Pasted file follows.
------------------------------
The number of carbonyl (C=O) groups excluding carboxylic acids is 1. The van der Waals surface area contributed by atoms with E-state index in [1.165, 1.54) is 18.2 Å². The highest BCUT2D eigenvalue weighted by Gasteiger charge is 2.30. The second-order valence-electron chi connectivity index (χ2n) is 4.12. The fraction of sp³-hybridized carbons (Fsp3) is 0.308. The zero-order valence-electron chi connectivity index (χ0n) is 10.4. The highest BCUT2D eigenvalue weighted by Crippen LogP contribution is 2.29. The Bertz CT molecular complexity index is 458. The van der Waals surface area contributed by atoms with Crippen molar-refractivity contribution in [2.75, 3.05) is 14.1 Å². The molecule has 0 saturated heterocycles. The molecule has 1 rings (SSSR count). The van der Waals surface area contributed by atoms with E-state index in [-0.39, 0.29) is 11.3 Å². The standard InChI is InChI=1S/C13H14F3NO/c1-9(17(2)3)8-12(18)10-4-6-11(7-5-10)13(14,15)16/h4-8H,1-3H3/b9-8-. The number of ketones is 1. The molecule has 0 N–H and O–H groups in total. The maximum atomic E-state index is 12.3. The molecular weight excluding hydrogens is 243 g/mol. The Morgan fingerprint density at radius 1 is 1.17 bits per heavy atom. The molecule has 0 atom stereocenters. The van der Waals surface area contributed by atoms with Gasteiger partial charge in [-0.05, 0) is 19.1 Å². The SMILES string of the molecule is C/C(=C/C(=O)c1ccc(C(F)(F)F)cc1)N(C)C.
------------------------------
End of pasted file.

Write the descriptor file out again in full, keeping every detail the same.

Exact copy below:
The number of carbonyl (C=O) groups excluding carboxylic acids is 1. The van der Waals surface area contributed by atoms with E-state index in [1.165, 1.54) is 18.2 Å². The highest BCUT2D eigenvalue weighted by Gasteiger charge is 2.30. The second-order valence-electron chi connectivity index (χ2n) is 4.12. The fraction of sp³-hybridized carbons (Fsp3) is 0.308. The zero-order valence-electron chi connectivity index (χ0n) is 10.4. The highest BCUT2D eigenvalue weighted by Crippen LogP contribution is 2.29. The Bertz CT molecular complexity index is 458. The van der Waals surface area contributed by atoms with Crippen molar-refractivity contribution in [2.75, 3.05) is 14.1 Å². The molecule has 0 saturated heterocycles. The molecule has 1 rings (SSSR count). The van der Waals surface area contributed by atoms with E-state index in [-0.39, 0.29) is 11.3 Å². The standard InChI is InChI=1S/C13H14F3NO/c1-9(17(2)3)8-12(18)10-4-6-11(7-5-10)13(14,15)16/h4-8H,1-3H3/b9-8-. The number of ketones is 1. The molecule has 0 N–H and O–H groups in total. The maximum atomic E-state index is 12.3. The molecular weight excluding hydrogens is 243 g/mol. The Morgan fingerprint density at radius 1 is 1.17 bits per heavy atom. The molecule has 0 atom stereocenters. The van der Waals surface area contributed by atoms with Gasteiger partial charge in [-0.05, 0) is 19.1 Å². The SMILES string of the molecule is C/C(=C/C(=O)c1ccc(C(F)(F)F)cc1)N(C)C.